December 01, 2002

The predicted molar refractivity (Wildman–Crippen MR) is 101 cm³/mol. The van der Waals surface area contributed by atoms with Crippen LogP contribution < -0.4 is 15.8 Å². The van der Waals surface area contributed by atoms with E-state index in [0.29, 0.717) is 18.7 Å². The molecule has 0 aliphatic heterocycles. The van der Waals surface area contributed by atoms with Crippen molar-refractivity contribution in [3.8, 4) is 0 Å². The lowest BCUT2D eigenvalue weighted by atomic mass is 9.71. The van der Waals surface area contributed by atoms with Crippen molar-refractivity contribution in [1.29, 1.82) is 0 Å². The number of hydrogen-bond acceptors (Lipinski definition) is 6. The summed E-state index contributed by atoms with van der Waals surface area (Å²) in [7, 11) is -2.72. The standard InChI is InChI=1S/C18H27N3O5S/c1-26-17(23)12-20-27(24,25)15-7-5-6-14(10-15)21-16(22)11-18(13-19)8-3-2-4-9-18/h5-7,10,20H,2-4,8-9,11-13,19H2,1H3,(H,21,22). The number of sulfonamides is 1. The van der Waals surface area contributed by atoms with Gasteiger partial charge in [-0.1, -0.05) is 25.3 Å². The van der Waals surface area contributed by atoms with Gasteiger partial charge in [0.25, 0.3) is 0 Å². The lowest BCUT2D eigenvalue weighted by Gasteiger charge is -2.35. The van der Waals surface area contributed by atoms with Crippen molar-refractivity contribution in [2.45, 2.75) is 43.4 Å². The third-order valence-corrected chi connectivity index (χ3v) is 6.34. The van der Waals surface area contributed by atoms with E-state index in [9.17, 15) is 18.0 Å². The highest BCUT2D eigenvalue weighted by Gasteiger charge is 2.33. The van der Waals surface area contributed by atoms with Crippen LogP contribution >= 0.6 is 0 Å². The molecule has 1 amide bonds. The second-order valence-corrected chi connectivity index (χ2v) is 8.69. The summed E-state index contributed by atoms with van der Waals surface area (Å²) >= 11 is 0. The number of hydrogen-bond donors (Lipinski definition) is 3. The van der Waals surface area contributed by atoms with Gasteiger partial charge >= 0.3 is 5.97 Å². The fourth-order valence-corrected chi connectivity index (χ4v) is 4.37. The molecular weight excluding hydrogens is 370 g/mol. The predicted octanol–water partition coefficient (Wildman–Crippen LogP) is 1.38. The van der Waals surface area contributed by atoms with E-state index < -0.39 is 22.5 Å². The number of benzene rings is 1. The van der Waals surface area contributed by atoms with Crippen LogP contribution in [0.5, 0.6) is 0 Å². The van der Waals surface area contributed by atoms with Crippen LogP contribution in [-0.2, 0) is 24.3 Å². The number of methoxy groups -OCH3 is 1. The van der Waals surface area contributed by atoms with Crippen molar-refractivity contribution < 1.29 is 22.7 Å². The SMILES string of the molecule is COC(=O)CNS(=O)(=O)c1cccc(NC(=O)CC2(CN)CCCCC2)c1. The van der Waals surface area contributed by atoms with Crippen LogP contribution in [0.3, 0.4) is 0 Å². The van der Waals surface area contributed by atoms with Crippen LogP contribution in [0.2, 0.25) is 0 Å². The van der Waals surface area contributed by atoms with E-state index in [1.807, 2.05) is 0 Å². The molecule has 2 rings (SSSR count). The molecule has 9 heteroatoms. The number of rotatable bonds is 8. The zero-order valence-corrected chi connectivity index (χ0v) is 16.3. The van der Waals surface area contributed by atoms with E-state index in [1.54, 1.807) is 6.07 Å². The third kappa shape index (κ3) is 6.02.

Esther Schor’s poems live where the poet who must choose—rhyme and rhythm; the wayward fortunes of travel, art and myth—meets the given of everyday life: children and comets, punchlines and snow. In her formal sequence, "Cumbria," the enduring ruins and rocks of the Lake District tell us our own frailty; they speak of "Death/ how it comes and goes, how a cry/ becomes speech, turns to a whisper." In the title poem, two narrators take us to Sumatra in the late 18th century. The Hills of Holland is a truly ambitious work by an extremely talented writer.